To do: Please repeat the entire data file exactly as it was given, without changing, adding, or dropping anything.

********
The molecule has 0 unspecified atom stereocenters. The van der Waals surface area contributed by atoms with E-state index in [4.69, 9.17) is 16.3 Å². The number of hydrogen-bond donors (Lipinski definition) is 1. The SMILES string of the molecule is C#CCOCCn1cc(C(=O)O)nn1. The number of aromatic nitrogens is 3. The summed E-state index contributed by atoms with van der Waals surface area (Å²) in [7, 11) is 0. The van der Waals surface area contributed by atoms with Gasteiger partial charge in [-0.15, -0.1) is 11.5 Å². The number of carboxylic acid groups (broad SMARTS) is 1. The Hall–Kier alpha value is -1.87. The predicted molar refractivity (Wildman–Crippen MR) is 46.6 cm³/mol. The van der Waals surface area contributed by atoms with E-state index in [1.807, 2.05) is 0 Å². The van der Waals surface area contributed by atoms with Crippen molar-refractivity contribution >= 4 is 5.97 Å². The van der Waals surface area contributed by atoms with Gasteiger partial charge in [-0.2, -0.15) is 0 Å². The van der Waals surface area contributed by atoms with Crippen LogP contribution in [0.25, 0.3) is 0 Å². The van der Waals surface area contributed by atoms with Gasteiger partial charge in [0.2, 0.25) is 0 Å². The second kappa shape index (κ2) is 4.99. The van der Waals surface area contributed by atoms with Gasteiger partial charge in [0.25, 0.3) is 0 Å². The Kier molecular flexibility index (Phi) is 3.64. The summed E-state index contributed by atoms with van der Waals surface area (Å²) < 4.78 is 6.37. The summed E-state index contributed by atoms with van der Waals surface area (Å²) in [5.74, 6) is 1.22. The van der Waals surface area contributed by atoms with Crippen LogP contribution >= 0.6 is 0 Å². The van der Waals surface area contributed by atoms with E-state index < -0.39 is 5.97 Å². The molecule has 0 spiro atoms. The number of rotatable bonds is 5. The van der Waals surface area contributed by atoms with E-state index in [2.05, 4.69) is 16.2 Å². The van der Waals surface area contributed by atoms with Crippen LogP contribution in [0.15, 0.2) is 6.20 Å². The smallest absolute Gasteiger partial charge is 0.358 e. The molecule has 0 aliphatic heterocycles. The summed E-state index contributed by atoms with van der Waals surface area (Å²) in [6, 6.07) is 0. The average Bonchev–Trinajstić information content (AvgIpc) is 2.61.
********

The molecule has 0 unspecified atom stereocenters. The van der Waals surface area contributed by atoms with E-state index in [4.69, 9.17) is 16.3 Å². The number of hydrogen-bond donors (Lipinski definition) is 1. The SMILES string of the molecule is C#CCOCCn1cc(C(=O)O)nn1. The number of aromatic nitrogens is 3. The summed E-state index contributed by atoms with van der Waals surface area (Å²) in [7, 11) is 0. The van der Waals surface area contributed by atoms with Gasteiger partial charge in [-0.15, -0.1) is 11.5 Å². The number of carboxylic acid groups (broad SMARTS) is 1. The Hall–Kier alpha value is -1.87. The predicted molar refractivity (Wildman–Crippen MR) is 46.6 cm³/mol. The van der Waals surface area contributed by atoms with E-state index in [1.807, 2.05) is 0 Å². The van der Waals surface area contributed by atoms with Crippen molar-refractivity contribution >= 4 is 5.97 Å². The van der Waals surface area contributed by atoms with Gasteiger partial charge in [-0.2, -0.15) is 0 Å². The van der Waals surface area contributed by atoms with Crippen LogP contribution in [0.25, 0.3) is 0 Å². The van der Waals surface area contributed by atoms with Gasteiger partial charge in [0.2, 0.25) is 0 Å². The second kappa shape index (κ2) is 4.99. The van der Waals surface area contributed by atoms with Gasteiger partial charge in [0.25, 0.3) is 0 Å². The Kier molecular flexibility index (Phi) is 3.64. The summed E-state index contributed by atoms with van der Waals surface area (Å²) < 4.78 is 6.37. The summed E-state index contributed by atoms with van der Waals surface area (Å²) in [5.74, 6) is 1.22. The van der Waals surface area contributed by atoms with Crippen LogP contribution >= 0.6 is 0 Å². The van der Waals surface area contributed by atoms with E-state index < -0.39 is 5.97 Å². The molecule has 0 spiro atoms. The number of rotatable bonds is 5. The van der Waals surface area contributed by atoms with E-state index in [2.05, 4.69) is 16.2 Å². The van der Waals surface area contributed by atoms with Crippen LogP contribution in [0.15, 0.2) is 6.20 Å². The smallest absolute Gasteiger partial charge is 0.358 e. The molecule has 0 aliphatic heterocycles. The summed E-state index contributed by atoms with van der Waals surface area (Å²) in [6, 6.07) is 0. The average Bonchev–Trinajstić information content (AvgIpc) is 2.61.